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No, licking salt won’t help you quit smoking

Licking a little salt will help you stop smoking. That’s the claim in a graphic circulating on Facebook in Kenya.

“Whenever you get the urge to smoke, lick a little salt with the top of your tongue,” it reads. “This will relieve the temptation instantly, and has been said to kick off the habit within a month.”

Does licking salt help smokers quit? We checked.



No research to support claim


Africa Check asked the National Institute on Drug Abuse, a US government institute that researches drug abuse and addiction, about the claim.

“There are no scientific studies that I am aware of showing a link between licking salt and tobacco cessation,” said Dr Kevin Walton, head of the clinical research grants branch at the institute.

The institute referred us to research on their website about treatments for tobacco dependence.

The research says behavioural treatment or counselling, nicotine replacement therapy and medicines are ways to help people to quit cigarettes. 

In nicotine replacement therapy, substances are used to deal with withdrawal from nicotine and to numb cigarette cravings. These include a patch worn on the skin, spray, gum, or lozenges. 

“Research indicates that smokers who receive a combination of behavioural treatment and cessation medications quit at higher rates than those who receive minimal intervention,” the institute’s research says.

“Interventions such as brief advice from a health care worker, telephone helplines, automated text messaging, and printed self-help materials can also facilitate smoking cessation. Cessation interventions utilising mobile devices and social media also show promise in boosting tobacco cessation.”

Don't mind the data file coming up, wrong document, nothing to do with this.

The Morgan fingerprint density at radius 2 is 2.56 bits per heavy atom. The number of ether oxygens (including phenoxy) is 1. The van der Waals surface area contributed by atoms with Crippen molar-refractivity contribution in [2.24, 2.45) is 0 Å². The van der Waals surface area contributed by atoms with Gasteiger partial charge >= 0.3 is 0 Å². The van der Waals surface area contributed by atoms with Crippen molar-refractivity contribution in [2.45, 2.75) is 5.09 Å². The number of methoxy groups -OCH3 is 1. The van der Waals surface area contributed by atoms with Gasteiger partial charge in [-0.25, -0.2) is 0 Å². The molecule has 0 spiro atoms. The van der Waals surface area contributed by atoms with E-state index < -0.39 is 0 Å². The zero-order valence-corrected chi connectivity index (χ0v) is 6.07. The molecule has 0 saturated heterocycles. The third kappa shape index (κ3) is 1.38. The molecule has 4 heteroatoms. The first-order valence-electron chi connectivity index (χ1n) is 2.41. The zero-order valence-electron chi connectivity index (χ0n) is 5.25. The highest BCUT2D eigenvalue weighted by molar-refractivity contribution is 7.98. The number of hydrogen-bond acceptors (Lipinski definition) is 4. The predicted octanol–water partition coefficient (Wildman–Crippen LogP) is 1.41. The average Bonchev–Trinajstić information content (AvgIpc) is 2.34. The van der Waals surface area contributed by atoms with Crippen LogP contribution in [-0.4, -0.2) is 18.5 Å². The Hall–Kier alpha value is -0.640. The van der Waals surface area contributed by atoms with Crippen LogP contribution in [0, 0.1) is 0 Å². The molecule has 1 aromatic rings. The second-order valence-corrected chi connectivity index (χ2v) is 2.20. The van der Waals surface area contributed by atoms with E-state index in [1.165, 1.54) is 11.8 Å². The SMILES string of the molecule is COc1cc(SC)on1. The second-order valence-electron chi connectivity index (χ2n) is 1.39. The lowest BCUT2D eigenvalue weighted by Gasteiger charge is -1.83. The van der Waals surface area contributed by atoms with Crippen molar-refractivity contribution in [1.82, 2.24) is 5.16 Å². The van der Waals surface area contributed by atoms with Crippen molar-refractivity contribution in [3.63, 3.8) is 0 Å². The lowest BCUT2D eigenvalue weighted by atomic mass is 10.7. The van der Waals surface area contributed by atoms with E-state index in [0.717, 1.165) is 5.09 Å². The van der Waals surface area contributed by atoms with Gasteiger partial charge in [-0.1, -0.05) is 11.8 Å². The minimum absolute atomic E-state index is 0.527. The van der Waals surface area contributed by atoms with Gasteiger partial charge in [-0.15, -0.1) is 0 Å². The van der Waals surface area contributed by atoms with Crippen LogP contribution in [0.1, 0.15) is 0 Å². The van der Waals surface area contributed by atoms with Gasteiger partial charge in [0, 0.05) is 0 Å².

WHO recommends ‘counselling and medication’


A 2019 fact sheet about tobacco from the World Health Organization also recommends “counselling and medication” for people who want to quit smoking.

“Among smokers who are aware of the dangers of tobacco, most want to quit. Counselling and medication can more than double a tobacco user’s chance of successful quitting,” says the WHO.

A 2019 report from the WHO also recommends “behavioural or pharmacological interventions” to help smokers quit.

“When a tobacco user visits a primary or specialised care service it presents an opportunity for the health care worker to offer and provide them with personalised counselling. Brief advice is a key means of motivating people who might not otherwise seek tobacco cessation support and encouraging them to quit, and as such is an essential component of tobacco cessation services,” the report says.

None of these resources from leading international health organisations list licking salt as a way to quit smoking. 

NIDA and the WHO both recommend counselling or medicine to help with withdrawal symptoms and the craving for cigarettes. – Grace Gichuhi




 

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